Oil futures remained sharply higher early Monday after the U.S. benchmark briefly topped the $130 level in electronic trade the previous evening as momentum builds for a ban on Russian oil imports.
Secretary of State Antony Blinken said Sunday the U.S. was considering an embargo of Russian oil imports “in coordination” with European and NATO allies in response to Moscow’s unprovoked invasion of Ukraine.
West Texas Intermediate crude for April delivery
was up $5.63, or 4.9%, at $121.31 a barrel on the New York Mercantile Exchange after trading as high as $130.50 on Sunday evening. WTI on Friday logged its biggest weekly gain on record, up 26.3%, based on data going back to 1983.
the global benchmark, was up $6.29, or 5.3%, to $124.38 a barrel, following a 25.5% weekly rise, also marking the strongest such percentage advance over a week on record, based on records going back to January 1991. Brent touched a Sunday peak of $139.13. Both WTI and Brent traded at levels last seen in 2008.
rose 4.1% to $3.688 a gallon, while April heating oil
jumped 6% to $4.004 a gallon.
April natural-gas futures
were up 1.7% to $5.10 per million British thermal units.
Speaking on CNN’s “State of the Union,” Blinken said the White House is reviewing the prospect of banning Russian oil imports, in coordination with European allies, while attempting to mitigate the impact of any such ban on global supplies, which could drive already-lofty prices further higher.
Read: U.S. stock futures sink Sunday as U.S. and its allies consider ban on Russian oil imports
“The market was already factoring in supply tightness due to voluntary import curbs by some buyers and logistical issues around the Black Sea; however, any official restrictions on Russian crude could make it further challenging to balance the oil market given that Russia is one of the major crude oil suppliers to Europe and Asia,” said Warren Patterson, head of commodities strategy at ING, in a note.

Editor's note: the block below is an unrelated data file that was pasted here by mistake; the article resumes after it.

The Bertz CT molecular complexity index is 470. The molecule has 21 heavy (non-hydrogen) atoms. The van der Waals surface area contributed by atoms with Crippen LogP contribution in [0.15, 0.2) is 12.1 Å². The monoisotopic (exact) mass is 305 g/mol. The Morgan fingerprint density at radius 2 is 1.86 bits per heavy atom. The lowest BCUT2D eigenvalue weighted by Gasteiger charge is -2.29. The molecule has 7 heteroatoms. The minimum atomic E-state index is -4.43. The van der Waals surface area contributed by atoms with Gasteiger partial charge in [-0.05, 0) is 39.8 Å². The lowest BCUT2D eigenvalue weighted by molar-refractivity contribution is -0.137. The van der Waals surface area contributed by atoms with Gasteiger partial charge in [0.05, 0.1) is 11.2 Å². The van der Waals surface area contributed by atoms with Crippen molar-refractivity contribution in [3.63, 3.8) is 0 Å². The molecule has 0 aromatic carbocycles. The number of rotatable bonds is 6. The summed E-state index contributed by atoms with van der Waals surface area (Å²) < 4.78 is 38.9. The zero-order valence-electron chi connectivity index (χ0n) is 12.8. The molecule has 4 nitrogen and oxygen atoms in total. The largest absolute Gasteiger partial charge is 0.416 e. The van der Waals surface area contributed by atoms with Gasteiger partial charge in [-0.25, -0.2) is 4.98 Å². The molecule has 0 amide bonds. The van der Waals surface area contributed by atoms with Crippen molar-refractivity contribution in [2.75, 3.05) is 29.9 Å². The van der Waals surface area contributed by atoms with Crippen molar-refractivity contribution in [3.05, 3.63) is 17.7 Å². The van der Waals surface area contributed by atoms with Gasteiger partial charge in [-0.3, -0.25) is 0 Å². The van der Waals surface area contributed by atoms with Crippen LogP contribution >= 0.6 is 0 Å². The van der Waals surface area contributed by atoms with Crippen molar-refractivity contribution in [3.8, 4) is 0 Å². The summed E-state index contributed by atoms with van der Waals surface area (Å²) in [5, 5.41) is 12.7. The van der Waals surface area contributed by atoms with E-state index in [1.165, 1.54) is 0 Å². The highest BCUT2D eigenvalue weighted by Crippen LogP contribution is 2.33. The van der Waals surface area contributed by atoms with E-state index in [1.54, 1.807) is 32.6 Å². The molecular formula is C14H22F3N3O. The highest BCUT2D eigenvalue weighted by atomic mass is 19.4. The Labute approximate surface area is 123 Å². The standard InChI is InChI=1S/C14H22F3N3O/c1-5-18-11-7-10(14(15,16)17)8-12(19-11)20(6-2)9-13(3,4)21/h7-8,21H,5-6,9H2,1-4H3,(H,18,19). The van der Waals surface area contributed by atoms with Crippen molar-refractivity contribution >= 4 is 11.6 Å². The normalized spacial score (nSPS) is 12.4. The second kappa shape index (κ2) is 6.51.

See: Gas in U.S. tops $4 a gallon, on average, for first time since 2008
“U.S. imports of Russian crude oil are relatively small at an average of around 198,000 [barrels a day] in 2021 (contributing only around 3% of total U.S. imports) and restrictions on only U.S. imports may not be detrimental to global crude oil supplies in the immediate term, although this could continue to support sentiment,” he wrote.
Also read: As U.S. lawmakers push to ban Russian oil, analyst sees ‘limited impact’ on prices for Americans
That said, there has already been an implicit ban of Russian crude, with prospective buyers shunning crude out of Russia.
Helima Croft, head of global commodity strategy at RBC Capital Markets, in a Thursday report, noted that Russian oil is facing an de facto embargo as the U.S. and its allies have imposed tough sanctions on major Russian banks, blocking them from the crucial SWIFT interbank messaging service for Moscow’s invasion of Ukraine on Feb. 24. The sanctions avoided crude sanctions amid rising inflation being faced by the U.S. and much of the world but momentum around enacting an energy ban is building, as Western nations aim to curb the Kremlin’s military campaign in Ukraine and cripple it financially.
Croft said that Russia’s “already staggering” export losses could hit 3 million to 4 million barrels a day if Western powers follow through and impose the sort of energy-focused “secondary sanctions” that were aimed at Iran.
Read more: Why Russian oil can’t find buyers even as crude soars above $100 a barrel
Meanwhile, Bloomberg reported on Sunday that Saudi Arabia raised prices for all regions, hiking its Arab Light crude for next month’s shipments to Asia to $4.95 a barrel above the benchmark it uses.
Doubts about achieving a nuclear disarmament agreement between Iran and world powers also was helping to push prices of crude higher, Reuters reported. A nuclear accord could see Tehran pour fresh supply onto the market.